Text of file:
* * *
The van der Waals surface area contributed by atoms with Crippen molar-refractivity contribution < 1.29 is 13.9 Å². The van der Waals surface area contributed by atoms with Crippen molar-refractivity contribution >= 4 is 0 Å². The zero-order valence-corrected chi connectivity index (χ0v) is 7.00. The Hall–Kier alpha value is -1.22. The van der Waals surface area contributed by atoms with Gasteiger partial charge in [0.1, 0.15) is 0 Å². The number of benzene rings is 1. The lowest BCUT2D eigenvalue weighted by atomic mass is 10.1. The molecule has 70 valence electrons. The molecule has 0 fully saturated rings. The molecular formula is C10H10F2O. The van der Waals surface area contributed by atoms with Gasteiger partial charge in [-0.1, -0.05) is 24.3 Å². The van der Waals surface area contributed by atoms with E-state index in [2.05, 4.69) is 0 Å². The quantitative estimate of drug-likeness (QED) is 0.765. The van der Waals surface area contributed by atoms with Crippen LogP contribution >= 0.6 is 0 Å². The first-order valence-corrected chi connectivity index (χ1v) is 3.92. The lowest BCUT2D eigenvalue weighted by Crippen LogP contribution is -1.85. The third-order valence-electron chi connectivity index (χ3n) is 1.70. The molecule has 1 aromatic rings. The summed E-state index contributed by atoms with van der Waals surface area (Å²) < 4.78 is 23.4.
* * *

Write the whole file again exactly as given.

The van der Waals surface area contributed by atoms with Crippen molar-refractivity contribution < 1.29 is 13.9 Å². The van der Waals surface area contributed by atoms with Crippen molar-refractivity contribution >= 4 is 0 Å². The zero-order valence-corrected chi connectivity index (χ0v) is 7.00. The Hall–Kier alpha value is -1.22. The van der Waals surface area contributed by atoms with Gasteiger partial charge in [0.1, 0.15) is 0 Å². The number of benzene rings is 1. The lowest BCUT2D eigenvalue weighted by atomic mass is 10.1. The molecule has 70 valence electrons. The molecule has 0 fully saturated rings. The molecular formula is C10H10F2O. The van der Waals surface area contributed by atoms with Gasteiger partial charge in [-0.1, -0.05) is 24.3 Å². The van der Waals surface area contributed by atoms with E-state index in [2.05, 4.69) is 0 Å². The quantitative estimate of drug-likeness (QED) is 0.765. The van der Waals surface area contributed by atoms with Crippen LogP contribution >= 0.6 is 0 Å². The first-order valence-corrected chi connectivity index (χ1v) is 3.92. The lowest BCUT2D eigenvalue weighted by Crippen LogP contribution is -1.85. The third-order valence-electron chi connectivity index (χ3n) is 1.70. The molecule has 1 aromatic rings. The summed E-state index contributed by atoms with van der Waals surface area (Å²) < 4.78 is 23.4.